Shit Year was written and directed by Cam Archer; starring Ellen Barkin, Melora Walters, Bob Einstein, Luke Grimes, Theresa Randle, director of photography was Aaron Platt; sound sesign by Cam and Nate Archer; production design by Elizabeth Birkenbuel; edited by Madeleine Riley; Music by Mick Turner; songs by Sara beth Tucek; produced by Lars Knud sen and Jay van Hoy; production company was Parts and Labor
In the Jerome De Missolz documentary Kids of Today legendary seventy’s French rock critic Yves Adrien becomes an obsession of a young counterculture group. Music from yesterday and today pave a revolutionary road through the generational collision. From the opening scene, the film uses William S. Burroughs cut up style storytelling with an excerpt from the classic silent film The Cabinet of Dr Caligari then quickly cuts to the electro-punk band Crystal Castles intertwining the decadent pasts and urban futures.
Kids of Today was directed by Jérôme de Missolz based on an original idea by Jean-François Sanz; director of photography Jérôme de Missolz & Sarah Blum; Sound by Matthew Foldes; Edited by Elisabeth Juste & Vanessa Bozza; Produced by Love Streams agnès b. Productions & Arte France Cinéma
Alistair Banks Griffin’s directorial debut Two Gates of Sleep takes place somewhere on the Mississippi-Louisiana border, where brothers Jack (Brady Corbet, FUNNY GAMES) and Louis (David Call, TV’s GOSSIP GIRL) prepare for their mother’s imminent death. Their communication limited to glances, they hunt a gorgeous animal, cook a special meal and share last moments of quiet intimacy with the woman who bore them. Once she succumbs, they ignore society’s expectations and undertake an arduous journey to bury her along the riverbank. Stunningly photographed by Jody Lee Lipes (AFTERSCHOOL, TINY FURNITURE), the film shuns narrative conventions through exactingly spare techniques that magnify the tension and melancholy in every frame. Ants swarm in the dirt, trees form a green cathedral, and the brothers step deeper into the muddy river. Evoking the elemental themes of Faulkner’s “As I Lay Dying,” TWO GATES OF SLEEP is a film of rare beauty that calls attention to seldom seen customs of the rural South, and paints a shattering portrait of a family overcoming extraordinary circumstances to honor a final request.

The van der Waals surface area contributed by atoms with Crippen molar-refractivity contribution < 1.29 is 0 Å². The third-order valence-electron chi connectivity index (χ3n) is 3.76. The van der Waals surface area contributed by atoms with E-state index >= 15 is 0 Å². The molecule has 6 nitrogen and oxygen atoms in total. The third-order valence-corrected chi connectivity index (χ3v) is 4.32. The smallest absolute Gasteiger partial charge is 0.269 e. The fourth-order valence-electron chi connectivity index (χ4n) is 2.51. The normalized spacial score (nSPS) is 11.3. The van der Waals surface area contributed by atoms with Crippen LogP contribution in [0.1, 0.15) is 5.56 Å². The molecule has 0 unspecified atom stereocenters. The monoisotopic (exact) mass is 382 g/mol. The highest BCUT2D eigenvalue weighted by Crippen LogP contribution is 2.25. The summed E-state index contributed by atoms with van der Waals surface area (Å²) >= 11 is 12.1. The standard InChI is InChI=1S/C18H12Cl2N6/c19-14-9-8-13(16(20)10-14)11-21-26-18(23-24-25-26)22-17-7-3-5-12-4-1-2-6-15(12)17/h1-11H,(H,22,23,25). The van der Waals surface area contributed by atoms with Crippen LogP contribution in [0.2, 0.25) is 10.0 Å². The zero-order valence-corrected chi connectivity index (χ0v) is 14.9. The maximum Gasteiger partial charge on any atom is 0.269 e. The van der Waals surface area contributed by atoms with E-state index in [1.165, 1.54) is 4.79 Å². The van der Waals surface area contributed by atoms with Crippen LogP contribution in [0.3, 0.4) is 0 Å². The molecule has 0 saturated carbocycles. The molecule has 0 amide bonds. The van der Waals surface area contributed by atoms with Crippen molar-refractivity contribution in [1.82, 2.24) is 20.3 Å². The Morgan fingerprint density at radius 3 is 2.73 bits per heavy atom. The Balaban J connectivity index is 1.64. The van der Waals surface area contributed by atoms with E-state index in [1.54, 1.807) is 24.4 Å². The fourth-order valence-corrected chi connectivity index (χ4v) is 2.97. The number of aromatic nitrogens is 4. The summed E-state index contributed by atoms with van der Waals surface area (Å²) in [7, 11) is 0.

Two Gates of Sleep was written and directed by Alistair Bands Griffin; produced by Josh Mond and Andrew F. Renzi; Executive Produced by Sean Durkin and Antonio Campos; associate produced by Zach Stuart-Pointer and Dustin Bowlin; starring Brady Corbet, David Call and Karen Young; photographed by Jody Lee Lipes; music by Saunder Jurriaanes and Daniel Bensi; sound design by Daneil Flosdorf; Production company was Borderline Films.
FACTORY 25 is a new Brooklyn-based independent film + music label. Beginning in September 2009, FACTORY 25 releases films, theatrically, digitally, and on DVD, and curates provocative limited edition DVD/vinyl combination packages. Specializing in indie niche projects, FACTORY 25 is committed to delivering films and music in perfect analog or digital quality on DVD and vinyl in aesthetically interesting packaging. In addition to The Other Side of Sleep, Shit Year, Kids of Today and Two Gates of Sleep, indie film label Factory 25 released the critically acclaimed Frownland, along with You Wont Miss Me, Brock Enright: Good Times Will Never Be the Same, New York Export: Opus Jazz, Rio Breaks, Beetle Queen Conquers Tokyo,Until The Light Takes Us, Wah Do Dem and Make out With Violence. Upcoming Title for Factory 25 include Buttons by Alex Kalman, Josh & Ben Safdie and The Family Jams by Kevin Barker.